Friday, December 09, 2011

When a bad deal is better than no deal

European leaders seemed to have cobbled together some outline of a plan but the wording remains very loose.  In general, this seems like another attempt to kick the can further down the road and we will be discussing the same issue - European debt levels - over and over again in 2012.

The markets seem to like it (but oddly it's just Europe and N. America - the rest of the world was fairly weak on this news), but I sense it's just a relief rally at the prospect of not having to watch N. Sarkozy on TV 25 times a day.

This is the most amazing/scary stat I've seen in some time - From 1990 to 2000 there were 29 market trading days where at least 400 of the 500 stocks in the S&P 500 moved in the same direction.  This means that on roughly 1% of the trading days or 3 times a year you would get a day where every stock moved in unison. 

Since, July of this year there have been 34 such days!!  On 30% of the trading days since July stocks have moved has one unit either up or down.

It's hard to call this a trend, but I think it is a trend and I'll extrapolate it bit further to show how it may impact you.  NY State has benefited for an extended period by being the financial capital of the world.  Everyone has to have an office in NY in order to gain edge, meet clients, etc, etc.  Well, in an increasingly automated world, where stocks trade less and less on their individual merits and more and more on what's happening to the "market" there will be less of a need to operate in NY.  I don't have to meet with the CEO of GE if I can just gauge the direction of the market and trade accordingly.  This offers a great deal of career flexibility to people like myself but it also means that that the best days of Wall Street are in the rear view mirror.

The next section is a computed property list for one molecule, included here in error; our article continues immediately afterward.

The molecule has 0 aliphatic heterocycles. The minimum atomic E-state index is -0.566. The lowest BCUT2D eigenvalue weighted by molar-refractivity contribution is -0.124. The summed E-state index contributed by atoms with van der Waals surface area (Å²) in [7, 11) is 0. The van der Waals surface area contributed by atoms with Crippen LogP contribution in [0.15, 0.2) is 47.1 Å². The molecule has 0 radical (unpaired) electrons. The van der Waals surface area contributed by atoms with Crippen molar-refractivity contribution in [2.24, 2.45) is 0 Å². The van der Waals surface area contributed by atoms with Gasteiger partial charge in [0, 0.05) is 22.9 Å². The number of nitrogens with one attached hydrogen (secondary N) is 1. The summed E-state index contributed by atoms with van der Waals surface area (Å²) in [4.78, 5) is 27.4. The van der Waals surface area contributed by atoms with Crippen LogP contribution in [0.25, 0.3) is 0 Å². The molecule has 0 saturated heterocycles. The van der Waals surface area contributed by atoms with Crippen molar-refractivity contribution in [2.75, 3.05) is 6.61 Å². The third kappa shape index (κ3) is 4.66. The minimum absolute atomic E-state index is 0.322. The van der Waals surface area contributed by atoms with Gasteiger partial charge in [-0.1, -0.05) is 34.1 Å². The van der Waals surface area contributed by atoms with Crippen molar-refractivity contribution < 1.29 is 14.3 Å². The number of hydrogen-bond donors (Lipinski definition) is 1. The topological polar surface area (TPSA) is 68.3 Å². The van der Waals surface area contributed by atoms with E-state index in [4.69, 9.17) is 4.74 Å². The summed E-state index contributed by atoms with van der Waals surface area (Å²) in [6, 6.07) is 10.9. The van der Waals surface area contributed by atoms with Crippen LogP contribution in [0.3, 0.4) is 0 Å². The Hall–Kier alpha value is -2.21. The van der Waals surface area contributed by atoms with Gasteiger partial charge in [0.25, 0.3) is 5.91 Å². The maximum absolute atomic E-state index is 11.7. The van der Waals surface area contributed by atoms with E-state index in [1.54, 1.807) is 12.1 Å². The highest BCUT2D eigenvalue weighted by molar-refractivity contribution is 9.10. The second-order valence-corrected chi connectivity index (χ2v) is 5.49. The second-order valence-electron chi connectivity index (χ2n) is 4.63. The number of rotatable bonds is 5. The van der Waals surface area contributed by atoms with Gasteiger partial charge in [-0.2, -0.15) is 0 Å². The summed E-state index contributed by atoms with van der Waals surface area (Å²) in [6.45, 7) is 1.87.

So what, you might be saying?  Well, it's worth noting that Wall Street activities account for roughly 20% of NYS tax revenues.  As Wall Street shrinks it will have a direct impact on NY State budgets, schools, government employees, etc. 

It's too early to confirm that this what is happening but let's look back 5 years from now and if NYC starts to get a Detroit feel, we'll remember when it started.


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